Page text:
Cats typically exhibit extraordinary poise—you might say they’re the ballet dancers of the animal kingdom. Therefore, it is especially concerning for a pet parent to see their cat suddenly lose all sense of balance and coordination. We’re talking about vestibular disease in cats. Thankfully this condition is uncommon, but it’s important for cat parents to recognize the signs.
So, what is vestibular disease in cats?
To the layperson, vestibular disease in cats will seem similar to vertigo in humans. The vestibular apparatus—seated deep within the inner ear—is responsible for maintaining a cat’s balance, along with their sense of orientation and direction. Any disturbances to this apparatus will upset your kitty’s equilibrium.
The good news is that vestibular disease in cats is typically harmless and short-lived. But in some cases, it can be a sign of more serious underlying issues that require veterinary attention.
Signs and symptoms
There are some abrupt (and frightening) symptoms that can accompany vestibular disease in cats, including the following:
- Falling or circling to one side
- Rolling around on the floor
- Eyes darting back and forth (nystagmus)
- Anguished vocalizations
- Head tilting to one side
Symptoms can range from mild (a cat seeming slightly off balance) to severe (unable to stand at all). Note: This condition is different from feline cerebellar hypoplasia (“wobbly cat syndrome”), which a cat is born with and cannot be cured.
What causes vestibular disease in cats?
There’s no single common cause for vestibular disease in cats. Cats of any age, gender, and breed may develop it. Potential causes of the condition range from inflammation or bacterial infections to drug reactions, tumors, cancer, and more. But according to Cornell Feline Health Center, “In most cases, the cause of vestibular malfunction will remain unknown and may be referred to, therefore, as idiopathic vestibular syndrome.”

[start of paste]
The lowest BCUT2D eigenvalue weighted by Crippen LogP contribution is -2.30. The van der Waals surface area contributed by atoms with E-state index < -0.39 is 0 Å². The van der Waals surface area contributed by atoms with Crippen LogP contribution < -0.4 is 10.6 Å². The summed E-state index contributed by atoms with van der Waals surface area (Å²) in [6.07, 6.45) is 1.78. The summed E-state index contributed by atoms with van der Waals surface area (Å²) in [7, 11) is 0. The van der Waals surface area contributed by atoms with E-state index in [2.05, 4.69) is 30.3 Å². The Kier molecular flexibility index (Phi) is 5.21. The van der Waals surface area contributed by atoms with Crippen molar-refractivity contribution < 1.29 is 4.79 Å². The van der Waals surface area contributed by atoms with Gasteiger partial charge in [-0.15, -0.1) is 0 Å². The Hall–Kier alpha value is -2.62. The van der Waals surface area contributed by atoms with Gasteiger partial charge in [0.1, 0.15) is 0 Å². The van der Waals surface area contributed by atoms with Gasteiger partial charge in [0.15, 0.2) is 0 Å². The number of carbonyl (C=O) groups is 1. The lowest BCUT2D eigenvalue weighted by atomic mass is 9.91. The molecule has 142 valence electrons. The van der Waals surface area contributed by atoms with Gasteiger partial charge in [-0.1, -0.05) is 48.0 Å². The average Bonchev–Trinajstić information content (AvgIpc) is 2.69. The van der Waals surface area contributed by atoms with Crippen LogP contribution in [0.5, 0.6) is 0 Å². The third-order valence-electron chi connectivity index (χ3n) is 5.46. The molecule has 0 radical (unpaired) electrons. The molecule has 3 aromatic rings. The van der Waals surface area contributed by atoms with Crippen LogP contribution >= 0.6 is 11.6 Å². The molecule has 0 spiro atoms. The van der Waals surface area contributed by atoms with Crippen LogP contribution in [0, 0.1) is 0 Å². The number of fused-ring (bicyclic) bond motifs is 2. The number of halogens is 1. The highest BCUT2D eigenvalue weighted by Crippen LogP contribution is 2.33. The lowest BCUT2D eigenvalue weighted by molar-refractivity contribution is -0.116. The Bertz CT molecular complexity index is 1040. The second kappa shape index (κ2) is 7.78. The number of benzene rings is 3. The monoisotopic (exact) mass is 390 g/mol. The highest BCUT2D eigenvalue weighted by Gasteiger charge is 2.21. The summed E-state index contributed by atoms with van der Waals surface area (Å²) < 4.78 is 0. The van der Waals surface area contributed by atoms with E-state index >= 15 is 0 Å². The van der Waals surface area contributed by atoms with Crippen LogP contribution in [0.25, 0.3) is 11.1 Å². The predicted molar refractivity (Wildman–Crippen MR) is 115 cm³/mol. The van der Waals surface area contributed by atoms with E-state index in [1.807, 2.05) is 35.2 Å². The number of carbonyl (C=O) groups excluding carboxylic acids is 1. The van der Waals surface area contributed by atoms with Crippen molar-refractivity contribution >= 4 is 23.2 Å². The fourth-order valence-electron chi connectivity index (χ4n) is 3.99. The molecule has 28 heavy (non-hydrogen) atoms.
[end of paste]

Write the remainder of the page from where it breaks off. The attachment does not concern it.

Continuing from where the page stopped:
It’s important to note that if your cat has developed balance or coordination issues, there may be other serious conditions to blame:
- Polyps, infections, or tumors in the ear canal
- Encephalitis caused by FIP and other illnesses
- Hyperglycemic hyperosmolar syndrome caused by diabetes
- Hepatic lipidosis, aka “fatty liver”
- Drug toxicity, such as exposure to rodenticides, marijuana, salt overdose, etc.
- Spinal cord disease or trauma
Even if your cat’s symptoms seem mild and pass quickly, you should talk to your veterinarian. They may wish to examine your kitty with the potential concerns above in mind.
Diagnosis and treatment
There’s no one test to diagnose vestibular disease in cats. Vets will usually perform a thorough physical exam, including blood and urine tests, as well as a complete ear exam that explores the cat’s ears for signs of infection, inflammation, or tumors. They may also perform MRIs, skull X-rays, and spinal fluid analysis for more serious cases.
Treating the condition depends on whether the vet can determine an underlying cause. In the case of idiopathic vestibular syndrome—where the cause is unknown—treatment may include prescription anti-nausea meds and supportive care, such as assisted feeding and fluid administration. You’ll want to keep your cat in a soft, well-padded area where she can’t get hurt if she falls down. If your cat is unable to stand, you may need to bring her food and water and carry her to the litter box while she recovers.
Fortunately, vestibular disease in cats usually resolves on its own. Symptoms will often begin to improve in 1-3 days, and most cats are fully recovered in 2-3 weeks.
Although vestibular disease in cats is uncommon, it’s important to be aware of its signs. When in doubt, call your veterinarian for advice.
Cover photo by Matiinu Ramadhan on Unsplash